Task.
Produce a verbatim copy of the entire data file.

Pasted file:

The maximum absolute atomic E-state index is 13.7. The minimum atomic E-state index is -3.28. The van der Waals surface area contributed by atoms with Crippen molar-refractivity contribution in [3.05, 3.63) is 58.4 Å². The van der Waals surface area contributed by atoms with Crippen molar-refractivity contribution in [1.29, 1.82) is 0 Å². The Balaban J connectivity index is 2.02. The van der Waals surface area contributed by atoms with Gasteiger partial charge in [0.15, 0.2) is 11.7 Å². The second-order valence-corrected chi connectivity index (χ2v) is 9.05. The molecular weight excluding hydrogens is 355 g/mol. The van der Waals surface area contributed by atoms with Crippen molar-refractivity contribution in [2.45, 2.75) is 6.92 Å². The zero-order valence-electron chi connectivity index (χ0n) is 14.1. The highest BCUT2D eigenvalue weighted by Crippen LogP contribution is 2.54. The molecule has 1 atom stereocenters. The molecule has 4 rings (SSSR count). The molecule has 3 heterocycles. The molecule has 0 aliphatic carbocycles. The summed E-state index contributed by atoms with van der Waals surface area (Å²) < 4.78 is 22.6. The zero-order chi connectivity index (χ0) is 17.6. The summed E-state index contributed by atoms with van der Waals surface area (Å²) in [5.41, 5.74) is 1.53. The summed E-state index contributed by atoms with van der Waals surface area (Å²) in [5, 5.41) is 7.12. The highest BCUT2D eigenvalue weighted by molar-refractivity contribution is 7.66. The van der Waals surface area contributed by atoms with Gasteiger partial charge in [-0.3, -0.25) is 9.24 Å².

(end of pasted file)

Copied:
The maximum absolute atomic E-state index is 13.7. The minimum atomic E-state index is -3.28. The van der Waals surface area contributed by atoms with Crippen molar-refractivity contribution in [3.05, 3.63) is 58.4 Å². The van der Waals surface area contributed by atoms with Crippen molar-refractivity contribution in [1.29, 1.82) is 0 Å². The Balaban J connectivity index is 2.02. The van der Waals surface area contributed by atoms with Gasteiger partial charge in [0.15, 0.2) is 11.7 Å². The second-order valence-corrected chi connectivity index (χ2v) is 9.05. The molecular weight excluding hydrogens is 355 g/mol. The van der Waals surface area contributed by atoms with Crippen molar-refractivity contribution in [2.45, 2.75) is 6.92 Å². The zero-order valence-electron chi connectivity index (χ0n) is 14.1. The highest BCUT2D eigenvalue weighted by Crippen LogP contribution is 2.54. The molecule has 1 atom stereocenters. The molecule has 4 rings (SSSR count). The molecule has 3 heterocycles. The molecule has 0 aliphatic carbocycles. The summed E-state index contributed by atoms with van der Waals surface area (Å²) < 4.78 is 22.6. The zero-order chi connectivity index (χ0) is 17.6. The summed E-state index contributed by atoms with van der Waals surface area (Å²) in [5.41, 5.74) is 1.53. The summed E-state index contributed by atoms with van der Waals surface area (Å²) in [5, 5.41) is 7.12. The highest BCUT2D eigenvalue weighted by molar-refractivity contribution is 7.66. The van der Waals surface area contributed by atoms with Gasteiger partial charge in [-0.3, -0.25) is 9.24 Å².